$10bn clean air push set to boost Indian pipe makers


Steel pipe makers are set to become beneficiaries of India’s $10 billion push to expand its natural gas network to more of its urban masses and cut pollution.
India has just completed its biggest city gas distribution auction that would extend coverage to more than half of its 1.3 billion people across a third of the nation’s area. This project aims to see 10 million homes linked to gas grids by 2020 and bring relief to smog filled cities.
“There will be a lot of requirement for steel pipelines coming in from next year,” said E.S. Ranganathan, managing director of Indraprastha Gas Ltd., which supplies gas for homes and transport in New Delhi and its suburbs. This will require about 12,500 kilometers of pipes within the next three to four years, he said.
India is seeking to double the share of natural gas in country’s energy mix to 15% by 2030, while slashing emissions by a third. The country, which the World Bank said in 2016 was home to 14 of the 30 most polluted cities on planet, is building gas pipelines and new import facilities to increase use of the fuel.
“The gas economy and pipeline industry move in tandem,” according to Dinesh Kumar Sarraf, chairman of the state-run Petroleum & Natural Gas Regulatory Board. “The deeper we push gas use, the greater will be the need for pipelines.”
Low penetration of pipes, and government measures such as setting up the National Gas Grid and revamping the water and sanitation infrastructure, provide a domestic business opportunity of more than 300 billion rupees, Jindal Saw Ltd. said in its annual report in August.
Prime Minister Narendra Modi’s mandate for gas outreach is expected to boost earnings of the smaller mills such as Maharashtra Seamless Ltd., Ratnamani Metals & Tubes Ltd., Jindal Saw, and Man Industries India Ltd., according to IndiaNivesh Securities Ltd.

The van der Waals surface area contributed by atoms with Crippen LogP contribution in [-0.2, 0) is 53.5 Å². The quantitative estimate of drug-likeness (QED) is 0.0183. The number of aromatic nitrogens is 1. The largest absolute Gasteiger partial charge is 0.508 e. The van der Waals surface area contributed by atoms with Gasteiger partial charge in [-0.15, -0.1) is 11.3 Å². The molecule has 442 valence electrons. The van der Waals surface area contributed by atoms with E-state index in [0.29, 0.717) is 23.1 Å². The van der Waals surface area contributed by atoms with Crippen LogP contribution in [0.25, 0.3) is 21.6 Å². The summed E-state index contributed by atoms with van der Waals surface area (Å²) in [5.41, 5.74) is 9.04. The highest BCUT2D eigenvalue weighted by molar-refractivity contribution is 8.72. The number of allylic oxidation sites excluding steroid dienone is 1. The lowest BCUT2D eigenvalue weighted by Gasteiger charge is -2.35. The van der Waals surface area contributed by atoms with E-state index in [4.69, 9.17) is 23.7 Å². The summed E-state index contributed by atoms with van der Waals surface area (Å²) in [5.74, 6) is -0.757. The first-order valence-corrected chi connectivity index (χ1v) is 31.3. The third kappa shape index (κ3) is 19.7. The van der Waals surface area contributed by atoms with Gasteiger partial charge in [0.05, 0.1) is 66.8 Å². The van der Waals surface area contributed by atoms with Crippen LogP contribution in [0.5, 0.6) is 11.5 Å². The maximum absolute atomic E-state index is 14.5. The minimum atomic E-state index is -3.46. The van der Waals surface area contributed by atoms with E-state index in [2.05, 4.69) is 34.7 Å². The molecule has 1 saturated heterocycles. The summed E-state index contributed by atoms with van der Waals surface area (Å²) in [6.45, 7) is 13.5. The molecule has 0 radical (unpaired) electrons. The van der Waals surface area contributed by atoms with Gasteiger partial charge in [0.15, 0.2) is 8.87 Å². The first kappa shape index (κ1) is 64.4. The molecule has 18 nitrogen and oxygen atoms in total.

“We are bullish on the pipe makers as there is a significant demand pickup as well as improvement in the overall tender activity by the government-run oil and gas companies that will significantly contribute to the growth,” Saurabh Kapadia, a senior analyst, said by phone from Mumbai. “With the higher oil price, we expect a spurt in exploration and production investments and thereby higher demand for seamless pipes.”
These companies face little competition from imports after the government levied an anti-dumping duty on supplies from China last year, Kapadia said. Among pipe makers, Maharashtra Seamless is his preferred pick.
Maharashtra Seamless expects its revenues to rise at least 20 percent annually over the next two years and has more than doubled its spending this fiscal year, Chief Financial Officer Ashok Soni said in June. He said he expects increased demand mainly due to a boost in capital expenditure by oil and gas firms as India pushes for
energy self-sufficiency.
“Globally economies are shifting from oil to gas, and natural gas distribution companies have revived their investment plans, which include construction of new pipelines as well as replacement of aging pipelines,” Ramesh Chandra Mansukhani, chairman of Man Industries, said in an interview.

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